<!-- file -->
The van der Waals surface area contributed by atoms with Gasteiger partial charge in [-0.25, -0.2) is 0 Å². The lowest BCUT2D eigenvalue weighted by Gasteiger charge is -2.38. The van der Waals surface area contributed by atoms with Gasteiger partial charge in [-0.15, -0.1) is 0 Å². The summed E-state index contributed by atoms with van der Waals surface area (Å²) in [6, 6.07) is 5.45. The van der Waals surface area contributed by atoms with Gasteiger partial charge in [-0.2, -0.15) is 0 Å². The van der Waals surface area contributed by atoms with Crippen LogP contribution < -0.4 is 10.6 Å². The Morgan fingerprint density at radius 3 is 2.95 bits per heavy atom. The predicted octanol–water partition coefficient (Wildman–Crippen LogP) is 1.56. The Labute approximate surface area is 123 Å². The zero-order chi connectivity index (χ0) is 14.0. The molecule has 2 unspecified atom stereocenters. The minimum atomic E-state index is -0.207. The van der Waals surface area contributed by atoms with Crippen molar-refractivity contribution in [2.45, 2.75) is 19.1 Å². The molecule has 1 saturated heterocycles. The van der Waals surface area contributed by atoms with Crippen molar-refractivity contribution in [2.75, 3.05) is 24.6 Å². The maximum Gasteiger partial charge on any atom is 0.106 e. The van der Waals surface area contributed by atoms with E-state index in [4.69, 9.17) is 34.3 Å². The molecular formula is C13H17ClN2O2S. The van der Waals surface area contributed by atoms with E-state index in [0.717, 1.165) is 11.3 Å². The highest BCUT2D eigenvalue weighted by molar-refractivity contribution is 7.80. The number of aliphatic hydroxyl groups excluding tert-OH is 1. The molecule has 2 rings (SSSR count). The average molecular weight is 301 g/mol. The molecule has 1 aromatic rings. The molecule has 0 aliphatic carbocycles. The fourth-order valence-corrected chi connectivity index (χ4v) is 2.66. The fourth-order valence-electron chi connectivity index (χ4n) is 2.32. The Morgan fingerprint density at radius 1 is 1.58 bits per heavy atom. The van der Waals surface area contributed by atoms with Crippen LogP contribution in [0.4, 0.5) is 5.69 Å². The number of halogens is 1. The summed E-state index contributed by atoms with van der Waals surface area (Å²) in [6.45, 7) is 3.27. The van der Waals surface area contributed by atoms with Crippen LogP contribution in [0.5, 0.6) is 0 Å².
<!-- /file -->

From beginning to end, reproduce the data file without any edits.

The van der Waals surface area contributed by atoms with Gasteiger partial charge in [-0.25, -0.2) is 0 Å². The lowest BCUT2D eigenvalue weighted by Gasteiger charge is -2.38. The van der Waals surface area contributed by atoms with Gasteiger partial charge in [-0.15, -0.1) is 0 Å². The summed E-state index contributed by atoms with van der Waals surface area (Å²) in [6, 6.07) is 5.45. The van der Waals surface area contributed by atoms with Gasteiger partial charge in [-0.2, -0.15) is 0 Å². The van der Waals surface area contributed by atoms with Crippen LogP contribution < -0.4 is 10.6 Å². The Morgan fingerprint density at radius 3 is 2.95 bits per heavy atom. The predicted octanol–water partition coefficient (Wildman–Crippen LogP) is 1.56. The Labute approximate surface area is 123 Å². The zero-order chi connectivity index (χ0) is 14.0. The molecule has 2 unspecified atom stereocenters. The minimum atomic E-state index is -0.207. The van der Waals surface area contributed by atoms with Crippen molar-refractivity contribution in [2.45, 2.75) is 19.1 Å². The molecule has 1 saturated heterocycles. The van der Waals surface area contributed by atoms with Crippen molar-refractivity contribution in [2.75, 3.05) is 24.6 Å². The maximum Gasteiger partial charge on any atom is 0.106 e. The van der Waals surface area contributed by atoms with E-state index in [4.69, 9.17) is 34.3 Å². The molecular formula is C13H17ClN2O2S. The van der Waals surface area contributed by atoms with E-state index in [0.717, 1.165) is 11.3 Å². The highest BCUT2D eigenvalue weighted by molar-refractivity contribution is 7.80. The number of aliphatic hydroxyl groups excluding tert-OH is 1. The molecule has 2 rings (SSSR count). The average molecular weight is 301 g/mol. The molecule has 1 aromatic rings. The molecule has 0 aliphatic carbocycles. The fourth-order valence-corrected chi connectivity index (χ4v) is 2.66. The fourth-order valence-electron chi connectivity index (χ4n) is 2.32. The Morgan fingerprint density at radius 1 is 1.58 bits per heavy atom. The van der Waals surface area contributed by atoms with Crippen LogP contribution in [0.4, 0.5) is 5.69 Å². The number of halogens is 1. The summed E-state index contributed by atoms with van der Waals surface area (Å²) in [6.45, 7) is 3.27. The van der Waals surface area contributed by atoms with Crippen LogP contribution in [0.5, 0.6) is 0 Å².